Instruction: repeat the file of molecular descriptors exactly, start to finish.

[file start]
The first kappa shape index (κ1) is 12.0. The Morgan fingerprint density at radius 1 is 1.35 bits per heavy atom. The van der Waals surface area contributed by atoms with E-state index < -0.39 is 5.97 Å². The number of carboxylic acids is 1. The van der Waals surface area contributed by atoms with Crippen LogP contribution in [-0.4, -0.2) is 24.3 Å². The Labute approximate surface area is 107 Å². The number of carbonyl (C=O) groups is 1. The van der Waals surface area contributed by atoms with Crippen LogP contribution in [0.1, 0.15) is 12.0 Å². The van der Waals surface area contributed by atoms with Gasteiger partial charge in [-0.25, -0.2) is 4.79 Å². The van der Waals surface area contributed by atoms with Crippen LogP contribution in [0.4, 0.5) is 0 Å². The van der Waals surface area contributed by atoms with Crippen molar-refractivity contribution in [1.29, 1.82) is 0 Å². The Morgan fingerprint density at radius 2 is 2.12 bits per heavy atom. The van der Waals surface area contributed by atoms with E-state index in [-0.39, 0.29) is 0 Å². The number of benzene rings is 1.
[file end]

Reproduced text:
The first kappa shape index (κ1) is 12.0. The Morgan fingerprint density at radius 1 is 1.35 bits per heavy atom. The van der Waals surface area contributed by atoms with E-state index < -0.39 is 5.97 Å². The number of carboxylic acids is 1. The van der Waals surface area contributed by atoms with Crippen LogP contribution in [-0.4, -0.2) is 24.3 Å². The Labute approximate surface area is 107 Å². The number of carbonyl (C=O) groups is 1. The van der Waals surface area contributed by atoms with Crippen LogP contribution in [0.1, 0.15) is 12.0 Å². The van der Waals surface area contributed by atoms with Gasteiger partial charge in [-0.25, -0.2) is 4.79 Å². The van der Waals surface area contributed by atoms with Crippen LogP contribution in [0.4, 0.5) is 0 Å². The van der Waals surface area contributed by atoms with Crippen molar-refractivity contribution in [1.29, 1.82) is 0 Å². The Morgan fingerprint density at radius 2 is 2.12 bits per heavy atom. The van der Waals surface area contributed by atoms with E-state index in [-0.39, 0.29) is 0 Å². The number of benzene rings is 1.